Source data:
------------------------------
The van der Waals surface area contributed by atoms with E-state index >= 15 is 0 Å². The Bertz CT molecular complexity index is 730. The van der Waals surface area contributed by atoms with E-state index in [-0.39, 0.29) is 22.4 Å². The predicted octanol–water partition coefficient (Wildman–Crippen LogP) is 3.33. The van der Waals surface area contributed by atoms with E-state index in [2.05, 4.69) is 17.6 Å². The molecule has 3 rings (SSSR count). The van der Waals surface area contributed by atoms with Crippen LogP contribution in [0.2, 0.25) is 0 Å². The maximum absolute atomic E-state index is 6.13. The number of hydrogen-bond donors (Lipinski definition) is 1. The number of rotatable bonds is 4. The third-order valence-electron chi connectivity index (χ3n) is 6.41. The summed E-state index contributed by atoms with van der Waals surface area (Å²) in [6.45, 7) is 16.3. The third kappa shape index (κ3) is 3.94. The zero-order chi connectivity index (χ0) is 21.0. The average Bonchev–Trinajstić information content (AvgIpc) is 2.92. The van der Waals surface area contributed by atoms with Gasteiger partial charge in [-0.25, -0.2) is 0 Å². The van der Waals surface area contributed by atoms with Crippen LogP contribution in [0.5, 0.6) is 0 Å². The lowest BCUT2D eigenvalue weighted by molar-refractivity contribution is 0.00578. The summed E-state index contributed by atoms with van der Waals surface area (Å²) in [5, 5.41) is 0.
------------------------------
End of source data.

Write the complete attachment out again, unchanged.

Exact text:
The van der Waals surface area contributed by atoms with E-state index >= 15 is 0 Å². The Bertz CT molecular complexity index is 730. The van der Waals surface area contributed by atoms with E-state index in [-0.39, 0.29) is 22.4 Å². The predicted octanol–water partition coefficient (Wildman–Crippen LogP) is 3.33. The van der Waals surface area contributed by atoms with E-state index in [2.05, 4.69) is 17.6 Å². The molecule has 3 rings (SSSR count). The van der Waals surface area contributed by atoms with Crippen LogP contribution in [0.2, 0.25) is 0 Å². The maximum absolute atomic E-state index is 6.13. The number of hydrogen-bond donors (Lipinski definition) is 1. The number of rotatable bonds is 4. The third-order valence-electron chi connectivity index (χ3n) is 6.41. The summed E-state index contributed by atoms with van der Waals surface area (Å²) in [6.45, 7) is 16.3. The third kappa shape index (κ3) is 3.94. The zero-order chi connectivity index (χ0) is 21.0. The average Bonchev–Trinajstić information content (AvgIpc) is 2.92. The van der Waals surface area contributed by atoms with Gasteiger partial charge in [-0.25, -0.2) is 0 Å². The van der Waals surface area contributed by atoms with Crippen LogP contribution in [0.5, 0.6) is 0 Å². The lowest BCUT2D eigenvalue weighted by molar-refractivity contribution is 0.00578. The summed E-state index contributed by atoms with van der Waals surface area (Å²) in [5, 5.41) is 0.